It was a relief to see Martin waiting for us at the airport in Goa, along with a car and driver. The drive back to Shiroda Beach was a disappointment. Expecting coastal scenic views, instead, we followed alongside the busy construction of a new highway for a long two and a half hours.
But finally, there was Martin’s house, hidden away from the road, a one-lane affair with just a little tar on it. His house, reachable only by a footpath that weaves through a neighbor’s front yard. The women smile as we walk through, invading their privacy. A little girl comes forward and shyly offers us sweet coconut balls.
‘Blackie’, the dog we adopted last year, greets us with a toothy smile. He remembers us from a year ago. I never knew dogs had such a long memory. Owned by neighbors, Blackie prefers Martin’s front yard and now we’re here he’s waiting at the bottom of the outside staircase for us to descend in the morning. Martin tells us how Blackie’s mother was killed by a leopard when he was born. The rest of the litter all died. Blackie’s owner kept him alive by feeding him milk from an eyedropper.
Once again, there are no other guests and we could pick our room. But there’s one big change. Bonnie, who cooked for us twice a day at a little restaurant across the road is in Mumbai, the restaurant sadly shut up. Instead, Martin will cook for us.
This is an almost perfect situation for me. We’re living in an island of tranquility on the edge of the jungle. Even the minuscule traffic from the road can’t be heard. The only sound coming through our window is the chorus of subtropical birds that entertain us all day long. There’s a pleasant irony that I can hear that bird calls but not the dogs barking at night. And you know, even in the jungle, there are barking dogs. Until any other guests arrive (which is unlikely because Martin does not advertise) we are pampered by our resident cook. There is no running hot water, but if it’s needed, he heats it in a cauldron on an open fire in the back yard. The roof is mine to hang our washing and lay out my yoga mat in the morning.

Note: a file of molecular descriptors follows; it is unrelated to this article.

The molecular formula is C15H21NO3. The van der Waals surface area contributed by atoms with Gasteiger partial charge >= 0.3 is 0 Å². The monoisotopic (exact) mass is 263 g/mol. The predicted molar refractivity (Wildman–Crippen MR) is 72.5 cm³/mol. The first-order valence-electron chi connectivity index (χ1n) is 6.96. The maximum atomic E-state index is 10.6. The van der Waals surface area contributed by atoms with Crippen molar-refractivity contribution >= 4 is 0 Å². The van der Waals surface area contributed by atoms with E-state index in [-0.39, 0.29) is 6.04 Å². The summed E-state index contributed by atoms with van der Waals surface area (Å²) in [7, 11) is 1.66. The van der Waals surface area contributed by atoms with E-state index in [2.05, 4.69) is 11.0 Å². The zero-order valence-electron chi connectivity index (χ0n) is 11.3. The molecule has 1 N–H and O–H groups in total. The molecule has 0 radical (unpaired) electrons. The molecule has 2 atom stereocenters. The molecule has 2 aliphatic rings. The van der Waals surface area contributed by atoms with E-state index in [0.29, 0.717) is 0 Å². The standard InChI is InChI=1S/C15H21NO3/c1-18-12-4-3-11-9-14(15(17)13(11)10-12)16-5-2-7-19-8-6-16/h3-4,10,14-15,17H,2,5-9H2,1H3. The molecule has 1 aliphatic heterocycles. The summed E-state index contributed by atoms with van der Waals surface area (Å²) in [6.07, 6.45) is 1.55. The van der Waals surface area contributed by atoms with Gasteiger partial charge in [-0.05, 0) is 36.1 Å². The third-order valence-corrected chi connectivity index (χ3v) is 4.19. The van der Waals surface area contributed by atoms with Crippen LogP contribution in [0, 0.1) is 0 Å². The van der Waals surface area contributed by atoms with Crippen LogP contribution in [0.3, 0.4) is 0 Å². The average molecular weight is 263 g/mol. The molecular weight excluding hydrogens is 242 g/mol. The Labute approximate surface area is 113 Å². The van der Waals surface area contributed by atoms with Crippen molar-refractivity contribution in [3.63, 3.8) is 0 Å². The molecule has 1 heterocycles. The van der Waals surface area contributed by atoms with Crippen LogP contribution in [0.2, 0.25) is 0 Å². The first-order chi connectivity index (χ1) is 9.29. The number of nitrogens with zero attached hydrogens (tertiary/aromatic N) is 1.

Martin is a man of few words which suits me fine. His English is very good and he and Gerard have a comfortable rapport. With me, he is less comfortable, but we can still communicate enough to suffice. He has no TV, radio or internet connection. Why would I want it? he says, preferring to sit on his porch in the late afternoon and evening, content with his surroundings. He is something of a natural healer creating potions from Indian spices. Everything to heal is in the kitchen, he says. He gives me a drink of black cumin and ginger in hot water to loosen the congestion in my chest. Each day, he rides his bike to the bazaar for vegetables and fruit to prepare simple tasty dishes. On Valentine’s Day, he surprised us with two chocolates served on a silver platter!
Gerard’s spending a lot of time working hard on his memoir, tapping away on the little PC he invested in for the purpose. I compose the blog. It feels good to be writing alongside each other, later taking turns in editing what we’ve both produced. For internet access, we have to take our computers to the little cafe on the beach. Open for business but without customers, it has WiFi but very erratic. It’s taken almost a week to post this blog.
There’s still plenty of time for swims in the morning and walks on the beach in the afternoon, with or without Gerard. B
Walking on the beach, a young Indian man eagerly bounds out of the water and tries to engage me in conversation. When I shrug his initial advance, he promptly tries harder. I point to both my ears and say, “Deaf!” It’s an immediate put-off. He says.”Wow!” shrugs and walks away. Another benefit of my hearing loss, I no longer have to deal with the persistent pestering – good natured or not – of Indian men.
I’m not missing Agonda as much as I expected. Holding on to the fantasy long after Gerard did, but the thought of all the buzz – street noise, crowded restaurants, loud music – is more than I could handle now. In Shiroda, peace and quiet is just what the doctor ordered! But I do miss the couple of good friends who have still gone back this year.
On the path from the beach to our guesthouse, I pass flowering bougainvilleas, butterflies almost the size of a small bird, pigs trotting and chickens pecking and I can’t help comparing this walk to the equivalent in Agonda, now through a maze of beach huts.
Over our morning chai, Gerard says, “In an ever-shrinking world isn’t it amazing that we can still find a place that suits our present needs. Five years ago this beach would have been way too quiet for us but now it couldn’t be better.”
For a week, I’ve tried to post this blog. Each morning, carrying the computer down to the one cafe on the beach, a green canvas shack with a couple of tables and a WiFi access point. We were duped into believing there was connectivity. One day early on, the signal was loud and clear and we posted the previous blog entry. It never happened again. Not a glimmer of connectivity. Eventually, we take a rickshaw to the local bazaar and find a cyber cafe but the girl at the counter refused to give the password to foreigners. Last resort, we walked out two miles to a cafe on the main road. Come in the evening they advised. Success! At 6 pm we were able to connect.